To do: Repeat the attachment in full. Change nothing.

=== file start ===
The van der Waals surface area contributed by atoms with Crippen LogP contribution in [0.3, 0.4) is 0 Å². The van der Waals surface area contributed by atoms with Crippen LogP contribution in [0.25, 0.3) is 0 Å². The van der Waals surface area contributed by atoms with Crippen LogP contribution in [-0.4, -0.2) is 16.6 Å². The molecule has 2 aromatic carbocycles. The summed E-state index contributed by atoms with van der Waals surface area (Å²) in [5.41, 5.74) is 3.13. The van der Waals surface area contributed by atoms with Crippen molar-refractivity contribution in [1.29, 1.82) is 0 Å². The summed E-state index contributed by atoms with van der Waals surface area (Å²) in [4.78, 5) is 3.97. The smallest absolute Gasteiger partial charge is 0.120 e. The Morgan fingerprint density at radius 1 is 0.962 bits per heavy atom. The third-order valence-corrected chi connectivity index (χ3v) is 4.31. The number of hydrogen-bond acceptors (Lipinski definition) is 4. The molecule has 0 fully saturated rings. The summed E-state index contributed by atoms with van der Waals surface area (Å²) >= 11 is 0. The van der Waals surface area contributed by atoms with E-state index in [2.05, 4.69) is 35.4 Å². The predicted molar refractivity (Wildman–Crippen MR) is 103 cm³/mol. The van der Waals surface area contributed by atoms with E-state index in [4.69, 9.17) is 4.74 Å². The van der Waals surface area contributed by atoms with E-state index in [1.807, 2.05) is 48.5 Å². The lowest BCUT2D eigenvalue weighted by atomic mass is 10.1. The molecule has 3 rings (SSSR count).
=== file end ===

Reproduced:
The van der Waals surface area contributed by atoms with Crippen LogP contribution in [0.3, 0.4) is 0 Å². The van der Waals surface area contributed by atoms with Crippen LogP contribution in [0.25, 0.3) is 0 Å². The van der Waals surface area contributed by atoms with Crippen LogP contribution in [-0.4, -0.2) is 16.6 Å². The molecule has 2 aromatic carbocycles. The summed E-state index contributed by atoms with van der Waals surface area (Å²) in [5.41, 5.74) is 3.13. The van der Waals surface area contributed by atoms with Crippen molar-refractivity contribution in [1.29, 1.82) is 0 Å². The summed E-state index contributed by atoms with van der Waals surface area (Å²) in [4.78, 5) is 3.97. The smallest absolute Gasteiger partial charge is 0.120 e. The Morgan fingerprint density at radius 1 is 0.962 bits per heavy atom. The third-order valence-corrected chi connectivity index (χ3v) is 4.31. The number of hydrogen-bond acceptors (Lipinski definition) is 4. The molecule has 0 fully saturated rings. The summed E-state index contributed by atoms with van der Waals surface area (Å²) >= 11 is 0. The van der Waals surface area contributed by atoms with E-state index in [2.05, 4.69) is 35.4 Å². The predicted molar refractivity (Wildman–Crippen MR) is 103 cm³/mol. The van der Waals surface area contributed by atoms with E-state index in [4.69, 9.17) is 4.74 Å². The van der Waals surface area contributed by atoms with E-state index in [1.807, 2.05) is 48.5 Å². The lowest BCUT2D eigenvalue weighted by atomic mass is 10.1. The molecule has 3 rings (SSSR count).